“After Brexit we also need to look at the broader aspects of our constitution: the relationship between the government, parliament and the courts; the functioning of the Royal prerogative; the role of the House of Lords; and access to justice for ordinary people. The ability of our security services to defend us against terrorism and organised crime is critical. We will update the Human Rights Act and administrative law to ensure that there is a proper balance between the rights of individuals, our vital national security and effective government.”
So ran the Conservative Party’s general election manifesto (page 48). On 31 July some eight months later and as threatened, the government has set up an panel to look at judicial review (see: https://www.gov.uk/government/news/government-launches-independent-panel-to-look-at-judicial-review )
Continue reading Where is the UK heading – a warning from history?
‘A popular government, without popular information or the means of acquiring it, is but a prologue to a farce or tragedy; or, perhaps both. Knowledge will forever govern ignorance; and the people who mean to be their own governors must arm themselves with the power which knowledge gives.’ James Madison, USA President 1822. (quoted in ‘The Right to Know: The Inside Story of the Belgrano Affair’ by Clive Ponting, 1985)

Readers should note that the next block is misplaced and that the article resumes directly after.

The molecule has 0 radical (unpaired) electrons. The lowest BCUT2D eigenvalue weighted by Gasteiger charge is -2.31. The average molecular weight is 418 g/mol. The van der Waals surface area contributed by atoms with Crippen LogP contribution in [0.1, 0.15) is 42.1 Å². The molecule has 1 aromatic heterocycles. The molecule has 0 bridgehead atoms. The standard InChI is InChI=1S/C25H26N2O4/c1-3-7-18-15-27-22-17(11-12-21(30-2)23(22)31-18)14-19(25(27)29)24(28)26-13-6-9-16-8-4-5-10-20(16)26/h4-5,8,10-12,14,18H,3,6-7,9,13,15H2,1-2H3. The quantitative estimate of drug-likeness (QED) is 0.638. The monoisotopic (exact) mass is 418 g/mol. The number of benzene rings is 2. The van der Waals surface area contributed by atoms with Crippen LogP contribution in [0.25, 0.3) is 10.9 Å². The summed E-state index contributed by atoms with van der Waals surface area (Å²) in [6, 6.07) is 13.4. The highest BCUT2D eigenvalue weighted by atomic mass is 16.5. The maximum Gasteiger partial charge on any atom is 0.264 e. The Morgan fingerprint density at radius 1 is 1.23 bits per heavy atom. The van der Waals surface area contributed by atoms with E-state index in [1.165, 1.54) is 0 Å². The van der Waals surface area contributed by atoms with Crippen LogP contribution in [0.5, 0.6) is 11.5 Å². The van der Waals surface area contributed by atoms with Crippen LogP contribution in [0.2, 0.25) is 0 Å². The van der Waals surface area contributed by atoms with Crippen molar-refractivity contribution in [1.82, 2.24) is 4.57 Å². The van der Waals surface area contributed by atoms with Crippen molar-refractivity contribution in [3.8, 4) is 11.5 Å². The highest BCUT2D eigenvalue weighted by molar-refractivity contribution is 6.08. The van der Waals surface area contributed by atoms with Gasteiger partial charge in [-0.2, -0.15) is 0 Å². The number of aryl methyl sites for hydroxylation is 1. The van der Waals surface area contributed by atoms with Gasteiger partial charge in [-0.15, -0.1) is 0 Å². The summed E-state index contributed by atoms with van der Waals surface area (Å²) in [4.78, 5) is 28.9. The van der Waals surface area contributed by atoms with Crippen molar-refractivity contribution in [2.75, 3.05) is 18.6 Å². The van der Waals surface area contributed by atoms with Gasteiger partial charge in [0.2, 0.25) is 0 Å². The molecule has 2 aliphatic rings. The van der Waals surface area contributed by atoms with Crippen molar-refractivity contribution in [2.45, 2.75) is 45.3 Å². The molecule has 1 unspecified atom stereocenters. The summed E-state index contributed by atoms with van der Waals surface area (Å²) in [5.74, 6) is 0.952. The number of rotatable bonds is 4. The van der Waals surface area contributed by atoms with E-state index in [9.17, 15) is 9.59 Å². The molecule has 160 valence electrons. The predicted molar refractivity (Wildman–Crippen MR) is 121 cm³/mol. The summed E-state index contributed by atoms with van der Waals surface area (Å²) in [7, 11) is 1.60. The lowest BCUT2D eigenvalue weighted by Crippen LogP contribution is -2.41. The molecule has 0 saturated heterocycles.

Civil servant, Falklands War whistleblower, writer and historian who died aged 74 on 28 July, was perhaps one of the outstanding 20th century campaigners against official secrecy. Continue reading Remembering Clive Ponting
The US government has made a late request to have Julian Assange extradited based on a new indictment, prosecutor Claire Dobbin told Westminster magistrates’ court at yesterday’s hearing. Washington is seeking to expand the charges against him, including by extending the group of people he is alleged to have conspired with beyond former US army intelligence analyst Chelsea Manning,
Continue reading Assange faces new US extradition demands